Forum for Science, Industry and Business

Sponsored by:     3M 
Search our Site:

 

Bonded aircraft

09.09.2008
An aircraft is held together by hundreds of thousands of rivets. Fully automatic machines install rivet holes and rivets with precision in numerous materials. A new hybrid technology combines this mechanical joining technique with adhesive bonding.

The lighter an aircraft is, the less fuel it consumes. Given the need to cut carbon dioxide emissions, this is a key aspect of materials research. Aircraft manufacturers are therefore pinning their hopes on particularly lightweight construction materials.

These include not only lightweight metals, but also fiber composite plastics, particularly carbon-fiber reinforced plastics (CFRPs). Whenever two CFRP components have to be joined together, this has so far been accomplished primarily by riveting.

Researchers at the Fraunhofer Institute for Manufacturing Technology and Applied Materials Research IFAM in Bremen are experts in adhesive techniques and plan to enlarge their expertise to include mechanical joining. At the Composites Europe trade fair in Essen from September 23 through 25, 2008, they will be presenting a state-of-the-art C-clamp riveting machine (Hall 10-11, Stand 150). This device enables the necessary rivet holes, complete with one- or two-part riveted bolts, to be installed accurately and automatically in compliance with aviation standards.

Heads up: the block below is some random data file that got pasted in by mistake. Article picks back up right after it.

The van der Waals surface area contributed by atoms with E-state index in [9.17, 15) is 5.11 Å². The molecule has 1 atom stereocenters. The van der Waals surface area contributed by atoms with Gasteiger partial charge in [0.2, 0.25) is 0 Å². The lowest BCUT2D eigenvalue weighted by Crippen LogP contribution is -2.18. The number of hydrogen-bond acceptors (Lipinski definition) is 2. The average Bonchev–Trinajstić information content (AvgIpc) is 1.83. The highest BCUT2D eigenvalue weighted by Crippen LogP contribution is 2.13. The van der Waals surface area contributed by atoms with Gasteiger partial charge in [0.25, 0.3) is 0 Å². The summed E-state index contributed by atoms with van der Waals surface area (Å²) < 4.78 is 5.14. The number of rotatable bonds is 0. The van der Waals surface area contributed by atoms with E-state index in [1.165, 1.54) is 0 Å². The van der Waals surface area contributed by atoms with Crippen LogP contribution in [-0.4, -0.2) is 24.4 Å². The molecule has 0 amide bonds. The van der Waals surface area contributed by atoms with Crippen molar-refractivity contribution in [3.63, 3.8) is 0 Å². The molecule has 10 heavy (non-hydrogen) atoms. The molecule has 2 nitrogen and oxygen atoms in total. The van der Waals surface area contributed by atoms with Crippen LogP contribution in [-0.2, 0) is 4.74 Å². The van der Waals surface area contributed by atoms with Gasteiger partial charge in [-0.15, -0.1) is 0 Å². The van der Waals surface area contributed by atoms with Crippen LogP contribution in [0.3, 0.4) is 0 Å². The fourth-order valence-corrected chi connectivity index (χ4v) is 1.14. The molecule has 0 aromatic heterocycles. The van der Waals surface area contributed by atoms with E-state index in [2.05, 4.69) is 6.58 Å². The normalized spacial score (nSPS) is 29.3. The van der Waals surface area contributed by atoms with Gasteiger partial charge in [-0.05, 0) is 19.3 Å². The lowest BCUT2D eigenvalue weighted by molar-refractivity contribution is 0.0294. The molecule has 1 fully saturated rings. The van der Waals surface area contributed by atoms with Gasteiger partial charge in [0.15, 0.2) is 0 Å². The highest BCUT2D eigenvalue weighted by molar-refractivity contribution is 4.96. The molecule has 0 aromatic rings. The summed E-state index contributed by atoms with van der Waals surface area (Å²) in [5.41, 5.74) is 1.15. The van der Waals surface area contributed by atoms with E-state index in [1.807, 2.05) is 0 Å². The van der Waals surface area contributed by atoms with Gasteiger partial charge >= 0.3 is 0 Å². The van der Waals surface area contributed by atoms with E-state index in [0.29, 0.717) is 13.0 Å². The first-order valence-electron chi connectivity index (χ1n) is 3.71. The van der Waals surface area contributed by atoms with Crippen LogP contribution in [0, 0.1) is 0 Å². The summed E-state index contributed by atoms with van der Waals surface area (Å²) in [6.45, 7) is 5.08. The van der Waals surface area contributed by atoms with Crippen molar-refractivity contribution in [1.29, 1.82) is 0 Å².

The IFAM researchers now intend to go a step further. “Rivet holes are a problem, particularly in CFRP structures,” explains Dr. Oliver Klapp of the IFAM. “They disturb the flow of forces in the CFRP structures and reduce the load-bearing capacity of the material.” The researchers are therefore planning to make use of adhesive bonding processes that are already employed for CFRP materials. “But the aviation industry is not yet ready to rely exclusively on bonded components and assemblies,” says Klapp.

This is why the engineers are exploring the potential of hybrid joining – a combination of riveting and a special bonding process. The advantages of hybrid joining are obvious: the CFRP materials are not riddled with so many rivet holes. The particularly high load-bearing capacity of these materials is more effectively brought to bear in the truest sense of the word, because bonding results in a more effective, all-over distribution of forces. The researchers are currently optimizing the parameters of the joining process.